Yesterday afternoon, a panel consisting of Mendocino County officials and prominent members of the cannabis community met in a virtual town hall hosted by the Cannabis Business Association of Mendocino County to address questions from the public about the next steps in regulating the county’s legal cannabis industry, referred to as Phase III.
The virtual town hall was moderated byThe Mendocino Voice’s publisher Kate Maxwell. Participants included 5th District Supervisor Ted Williams, former 2nd district Supervisor John McCowen, recently hired Cannabis Program manager Kristin Nevedal, the Board Chair of Mendocino Cannabis Alliance Patrick Sellers, and attorney Joe Rogoway.
Sarah Bodnar, Policy Director of the Cannabis Business Association of Mendocino County, said the town hall’s goal was to create “a venue for discourse and a deeper understanding of the policy.
5th District Supervisor Ted Williams opened up the meeting, providing an overview of the county’s legalized cannabis program’s current policy shift towards moving away from “Phase I” towards “Phase III.” Williams characterized Phase I cannabis ordinances as “not working” and negatively “impacting neighborhoods.” He described over one thousand applicants in the queue waiting for their Phase I ordinance to be approved. He foresaw Phase III as the next step in Mendocino County’s legal cannabis market and described its requirements as more stringent than Phase I.”
Kristin Nevedal, Mendocino County’s newly hired Cannabis program manager, explained that Phase I’s permitting process was ministerial, meaning a permit is granted when the proposed project complies with established standards, a “box-checking exercise,” she called it. She said permits issued during Phase I did not require an environmental review nor California Environmental Quality Act (CEQUA) analysis.
In contrast, Phase III permits are discretionary. Nevedal explained that each project’s permitting will be determined on a case-by-case basis and require a complete CEQUA analysis plus a thorough review of the site’s impact on noise, air quality, aesthetics. Nevedal emphasized that any project that does not meet the requirements cannot be developed until the issues are addressed.
Former 2nd District Supervisor John McCowen and a key architect of Mendocino County’s Phase I Ordinance spoke to the public’s perception of cannabis cultivation: “What people fear is what we have now. For people who point to the unmitigated and unregulated impacts that we have all around us, that is not what we’ll have for Phase III.”
Supervisor Williams addressed questions regarding the Phase III ordinance aspect that has caused concern requiring that cultivators not exceed using I0% of their land to grow cannabis. Williams explained, “how much someone can cultivate should depend on the parcel, the neighborhood.” He described I0% as a “reasonable ceiling” but said that ceiling does not mean all permitted cultivators will grow on I0% of their land. Conditions that must be adhered to include limiting water hauling, plastic grow houses, light pollution, and generators.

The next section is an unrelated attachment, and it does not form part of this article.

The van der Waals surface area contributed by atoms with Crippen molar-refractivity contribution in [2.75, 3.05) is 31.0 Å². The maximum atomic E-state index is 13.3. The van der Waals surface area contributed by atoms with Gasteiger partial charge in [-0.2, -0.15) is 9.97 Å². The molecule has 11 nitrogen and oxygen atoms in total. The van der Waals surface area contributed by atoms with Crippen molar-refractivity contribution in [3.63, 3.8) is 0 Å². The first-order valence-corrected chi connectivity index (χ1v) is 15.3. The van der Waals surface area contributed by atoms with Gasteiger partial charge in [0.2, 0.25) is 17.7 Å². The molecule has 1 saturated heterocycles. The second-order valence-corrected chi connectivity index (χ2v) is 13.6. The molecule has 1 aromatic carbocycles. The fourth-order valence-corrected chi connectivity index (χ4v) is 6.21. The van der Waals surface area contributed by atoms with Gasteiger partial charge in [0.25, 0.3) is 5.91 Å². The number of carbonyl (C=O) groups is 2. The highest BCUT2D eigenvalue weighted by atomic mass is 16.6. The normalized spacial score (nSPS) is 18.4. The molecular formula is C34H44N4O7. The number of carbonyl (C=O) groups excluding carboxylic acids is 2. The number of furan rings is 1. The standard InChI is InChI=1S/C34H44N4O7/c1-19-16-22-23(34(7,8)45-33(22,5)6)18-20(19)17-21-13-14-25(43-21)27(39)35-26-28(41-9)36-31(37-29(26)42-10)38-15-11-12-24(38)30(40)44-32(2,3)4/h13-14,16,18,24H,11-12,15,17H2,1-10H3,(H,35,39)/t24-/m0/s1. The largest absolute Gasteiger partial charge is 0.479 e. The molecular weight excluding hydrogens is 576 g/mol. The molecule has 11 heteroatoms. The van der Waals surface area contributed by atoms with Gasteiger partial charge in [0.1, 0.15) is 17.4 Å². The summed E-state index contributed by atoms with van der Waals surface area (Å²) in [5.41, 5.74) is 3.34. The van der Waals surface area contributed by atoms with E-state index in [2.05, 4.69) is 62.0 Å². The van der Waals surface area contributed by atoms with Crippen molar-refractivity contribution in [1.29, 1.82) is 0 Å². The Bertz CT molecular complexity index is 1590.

Cannabis Attorney Joe Rogoway of Rogoway Law Group said what Mendocino County residents “are seeing is the lack of environmental regulations” intrinsic to the Phase I ordinance. He argued that Phase III’s environmental oversight will be more robust and discretionary, “meaning the county can say no” to cultivators if their sites are not up to code. He assured the community that before a cannabis plant could be germinated, “public hearings and neighborhood” buy-in will be sought.
Patrick Sellers, the Board Chair of the Mendocino Cannabis Alliance, expressed opposition to the Phase III ordinance because there was no path for existing, Phase I cultivators to transition to the market. Instead, Sellers said Phase III “provides a pathway for well-capitalized businesses leaving the existing Phase I operators in the dust.”
Supervisor Williams recognized the “angst over what is happening to small farmers” but questioned whether “rigging the outcome” in the battle between corporate and small farms was the government’s appropriate role. Williams said Mendocino County residents do not want to see problems associated with Phase I cultivation “scaled up,” including generators, light pollution, and environmental concerns.
Nevedal pointed out that “the verdict is still out from the state as to whether the provisional licenses will be continued.” Ultimately, she said that Phase III would present an “opportunity for farmers of all sizes.”
Nevedal addressed concerns that cannabis cultivation could be a strain on Mendocino County’s water: “If we move to a more heavily regulated program, we shouldn’t see the expansion of surface water draws.”
In terms of enforcement of the Phase III protocols, Nevedal said it would be essential to provide local law enforcement with a comprehensive list of the county’s regulated and permitted cannabis cultivators so law enforcement could use their resources wisely.
In addressing the enforcement issues, Supervisor Williams pointed towards Phase I cultivators deflecting enforcement by claiming they are waiting for the county’s approval. In light of the county’s enormous backlogs, Phase I cultivators can perpetually avoid oversight by law enforcement.
Supervisor Williams recognized issues with complaint-based enforcement saying, “some residents are fearful of complaining, [if] there is a project next door, out of scale, complete outlaws, they are worried they will be targeted.” He said that Phase III is not addressing this.